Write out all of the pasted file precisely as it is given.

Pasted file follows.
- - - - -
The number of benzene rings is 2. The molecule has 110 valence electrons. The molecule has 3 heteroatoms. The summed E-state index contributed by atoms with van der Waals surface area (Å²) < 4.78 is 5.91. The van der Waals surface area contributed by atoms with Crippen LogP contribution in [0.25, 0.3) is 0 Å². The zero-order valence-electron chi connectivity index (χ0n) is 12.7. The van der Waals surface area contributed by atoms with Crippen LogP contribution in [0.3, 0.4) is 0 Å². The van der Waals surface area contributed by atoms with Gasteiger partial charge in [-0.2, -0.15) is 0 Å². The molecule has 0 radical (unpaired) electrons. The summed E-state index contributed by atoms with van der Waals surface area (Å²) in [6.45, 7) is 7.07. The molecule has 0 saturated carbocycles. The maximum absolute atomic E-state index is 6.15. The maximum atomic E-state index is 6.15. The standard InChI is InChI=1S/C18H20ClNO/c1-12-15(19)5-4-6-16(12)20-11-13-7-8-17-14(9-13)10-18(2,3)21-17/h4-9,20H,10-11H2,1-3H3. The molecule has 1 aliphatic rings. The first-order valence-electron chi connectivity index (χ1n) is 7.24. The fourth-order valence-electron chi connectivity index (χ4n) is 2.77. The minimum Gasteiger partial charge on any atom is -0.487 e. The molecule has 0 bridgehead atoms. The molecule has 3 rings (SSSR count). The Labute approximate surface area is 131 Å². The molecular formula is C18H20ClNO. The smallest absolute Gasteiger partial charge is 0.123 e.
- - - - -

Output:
The number of benzene rings is 2. The molecule has 110 valence electrons. The molecule has 3 heteroatoms. The summed E-state index contributed by atoms with van der Waals surface area (Å²) < 4.78 is 5.91. The van der Waals surface area contributed by atoms with Crippen LogP contribution in [0.25, 0.3) is 0 Å². The zero-order valence-electron chi connectivity index (χ0n) is 12.7. The van der Waals surface area contributed by atoms with Crippen LogP contribution in [0.3, 0.4) is 0 Å². The van der Waals surface area contributed by atoms with Gasteiger partial charge in [-0.2, -0.15) is 0 Å². The molecule has 0 radical (unpaired) electrons. The summed E-state index contributed by atoms with van der Waals surface area (Å²) in [6.45, 7) is 7.07. The molecule has 0 saturated carbocycles. The maximum absolute atomic E-state index is 6.15. The maximum atomic E-state index is 6.15. The standard InChI is InChI=1S/C18H20ClNO/c1-12-15(19)5-4-6-16(12)20-11-13-7-8-17-14(9-13)10-18(2,3)21-17/h4-9,20H,10-11H2,1-3H3. The molecule has 1 aliphatic rings. The first-order valence-electron chi connectivity index (χ1n) is 7.24. The fourth-order valence-electron chi connectivity index (χ4n) is 2.77. The minimum Gasteiger partial charge on any atom is -0.487 e. The molecule has 0 bridgehead atoms. The molecule has 3 rings (SSSR count). The Labute approximate surface area is 131 Å². The molecular formula is C18H20ClNO. The smallest absolute Gasteiger partial charge is 0.123 e.